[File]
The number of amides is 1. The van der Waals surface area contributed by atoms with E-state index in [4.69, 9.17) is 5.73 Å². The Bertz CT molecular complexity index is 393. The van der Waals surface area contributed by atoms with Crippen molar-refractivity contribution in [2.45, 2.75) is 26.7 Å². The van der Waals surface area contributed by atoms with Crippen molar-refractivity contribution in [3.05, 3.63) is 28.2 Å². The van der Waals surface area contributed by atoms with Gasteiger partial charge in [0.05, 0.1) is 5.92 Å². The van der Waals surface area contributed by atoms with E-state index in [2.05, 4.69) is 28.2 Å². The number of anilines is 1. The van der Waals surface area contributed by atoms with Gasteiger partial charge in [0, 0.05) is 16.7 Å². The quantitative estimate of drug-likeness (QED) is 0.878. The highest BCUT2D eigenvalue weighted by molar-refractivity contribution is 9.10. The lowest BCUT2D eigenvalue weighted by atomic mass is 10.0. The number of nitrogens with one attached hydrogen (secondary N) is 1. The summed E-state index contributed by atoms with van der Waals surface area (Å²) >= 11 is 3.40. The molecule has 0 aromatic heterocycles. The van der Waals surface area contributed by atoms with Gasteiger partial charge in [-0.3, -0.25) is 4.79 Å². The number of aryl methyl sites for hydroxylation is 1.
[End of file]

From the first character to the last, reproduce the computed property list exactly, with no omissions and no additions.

The number of amides is 1. The van der Waals surface area contributed by atoms with E-state index in [4.69, 9.17) is 5.73 Å². The Bertz CT molecular complexity index is 393. The van der Waals surface area contributed by atoms with Crippen molar-refractivity contribution in [2.45, 2.75) is 26.7 Å². The van der Waals surface area contributed by atoms with Crippen molar-refractivity contribution in [3.05, 3.63) is 28.2 Å². The van der Waals surface area contributed by atoms with Gasteiger partial charge in [0.05, 0.1) is 5.92 Å². The van der Waals surface area contributed by atoms with E-state index in [2.05, 4.69) is 28.2 Å². The number of anilines is 1. The van der Waals surface area contributed by atoms with Gasteiger partial charge in [0, 0.05) is 16.7 Å². The quantitative estimate of drug-likeness (QED) is 0.878. The highest BCUT2D eigenvalue weighted by molar-refractivity contribution is 9.10. The lowest BCUT2D eigenvalue weighted by atomic mass is 10.0. The number of nitrogens with one attached hydrogen (secondary N) is 1. The summed E-state index contributed by atoms with van der Waals surface area (Å²) >= 11 is 3.40. The molecule has 0 aromatic heterocycles. The van der Waals surface area contributed by atoms with Gasteiger partial charge in [-0.3, -0.25) is 4.79 Å². The number of aryl methyl sites for hydroxylation is 1.